Each year more international students are becoming part of the Mountaineer family, sharing their culture, joining organizations, studying a variety of disciplines and helping to make West Virginia University a global campus.

There are nearly 1,350 international students attending WVU, representing 100 different countries. The number of first-time freshmen international students has more than doubled over the past six years.

WVU has been working to increase the number of first-time freshmen international students to help increase overall undergraduate presence, and help create more of a “global experience” on campus, said Michael Wilhelm, director of WVU’s Office of International Students and Scholars.

Undergraduate international enrollment has increased from 306 students in the fall of 2005 to 426 students in the fall of 2009.

Representatives from the University have been traveling overseas to visit high schools and attend education fairs in other countries. They have also been working closely with embassies in Washington, D.C.

“The reality is that only a small percentage of the student body is able to study abroad. We want to expand the international presence on campus, so that every student that attends WVU can experience the world,” Wilhelm said.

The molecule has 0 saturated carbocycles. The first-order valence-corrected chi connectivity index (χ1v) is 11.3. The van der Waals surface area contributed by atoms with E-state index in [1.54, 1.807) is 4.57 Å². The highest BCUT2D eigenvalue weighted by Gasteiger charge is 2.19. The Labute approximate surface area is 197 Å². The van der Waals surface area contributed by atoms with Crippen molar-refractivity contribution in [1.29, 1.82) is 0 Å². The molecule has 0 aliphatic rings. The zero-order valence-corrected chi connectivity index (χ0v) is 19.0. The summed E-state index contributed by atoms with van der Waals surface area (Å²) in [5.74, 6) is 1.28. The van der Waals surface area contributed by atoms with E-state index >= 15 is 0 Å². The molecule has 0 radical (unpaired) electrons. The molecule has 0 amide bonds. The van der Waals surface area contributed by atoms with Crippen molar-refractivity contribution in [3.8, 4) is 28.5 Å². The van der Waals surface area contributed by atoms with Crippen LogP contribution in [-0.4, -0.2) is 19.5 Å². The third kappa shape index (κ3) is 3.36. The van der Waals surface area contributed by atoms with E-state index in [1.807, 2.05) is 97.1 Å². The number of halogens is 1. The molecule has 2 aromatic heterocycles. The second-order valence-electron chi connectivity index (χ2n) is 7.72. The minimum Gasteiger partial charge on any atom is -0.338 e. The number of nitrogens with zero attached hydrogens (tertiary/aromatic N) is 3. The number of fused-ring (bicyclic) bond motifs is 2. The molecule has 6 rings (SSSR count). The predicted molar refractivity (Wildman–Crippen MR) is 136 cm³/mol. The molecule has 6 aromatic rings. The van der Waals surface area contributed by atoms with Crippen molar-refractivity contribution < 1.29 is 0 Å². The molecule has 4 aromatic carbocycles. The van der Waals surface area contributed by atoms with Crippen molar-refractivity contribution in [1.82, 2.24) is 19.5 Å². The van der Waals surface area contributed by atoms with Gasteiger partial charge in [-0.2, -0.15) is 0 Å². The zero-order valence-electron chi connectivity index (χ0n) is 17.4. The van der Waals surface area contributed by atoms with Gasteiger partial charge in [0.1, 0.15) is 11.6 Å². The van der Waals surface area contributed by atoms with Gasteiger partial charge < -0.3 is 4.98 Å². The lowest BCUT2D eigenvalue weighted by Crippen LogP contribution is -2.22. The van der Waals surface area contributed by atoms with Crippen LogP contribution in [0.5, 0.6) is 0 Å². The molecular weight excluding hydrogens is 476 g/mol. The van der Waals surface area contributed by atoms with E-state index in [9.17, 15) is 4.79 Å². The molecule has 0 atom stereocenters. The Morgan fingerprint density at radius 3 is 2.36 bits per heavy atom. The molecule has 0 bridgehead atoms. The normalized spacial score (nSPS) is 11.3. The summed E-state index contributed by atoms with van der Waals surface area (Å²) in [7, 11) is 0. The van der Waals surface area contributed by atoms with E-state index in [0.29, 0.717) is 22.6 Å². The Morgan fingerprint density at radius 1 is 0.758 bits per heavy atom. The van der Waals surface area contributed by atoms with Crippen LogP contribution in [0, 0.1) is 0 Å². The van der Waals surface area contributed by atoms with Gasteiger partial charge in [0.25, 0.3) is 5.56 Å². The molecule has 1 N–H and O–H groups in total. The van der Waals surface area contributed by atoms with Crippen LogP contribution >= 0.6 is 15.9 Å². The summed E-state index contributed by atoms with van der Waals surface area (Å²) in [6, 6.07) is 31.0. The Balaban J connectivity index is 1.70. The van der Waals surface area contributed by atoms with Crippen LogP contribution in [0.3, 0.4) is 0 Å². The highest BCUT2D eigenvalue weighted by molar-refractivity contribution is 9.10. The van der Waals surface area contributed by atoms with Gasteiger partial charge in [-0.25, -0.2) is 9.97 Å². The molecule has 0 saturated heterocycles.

In the future, Wilhelm would like to see the number of countries represented on the WVU campus increase to at least 150.

‘A global experience’

Once international students arrive on campus, they bring more than their drive to learn.

The international community at WVU has been instrumental in arranging festivals to celebrate their culture. In the past they have held an International Festival, International Dinner, Peruvian Festival, a celebration of China’s traditional Mid-Autumn Festival and a Mini World Cup, among other things.

“Each new group of international students provides an opportunity for the Morgantown community to offer help, hospitality and friendship. The international experience is a two-way street. The students learn about American culture while the community benefits from exposure to many different types of music, movies, dress and ideas,” said Liz Finklea, community outreach coordinator for WVU’s Office of International Students and Scholars.

The students have made arrangements to show videos and bring in speakers to talk about different aspects of their society.

Each month, the international community also holds an International Tea that brings faculty, staff and local residents together to meet with people from other cultures.

For more information on WVU’s Office of International Students and Scholars, visit http://oiss.wvu.edu/.

-WVU-

cd11/12/09

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How has WVU’s international community had a positive impact on your education and life on campus?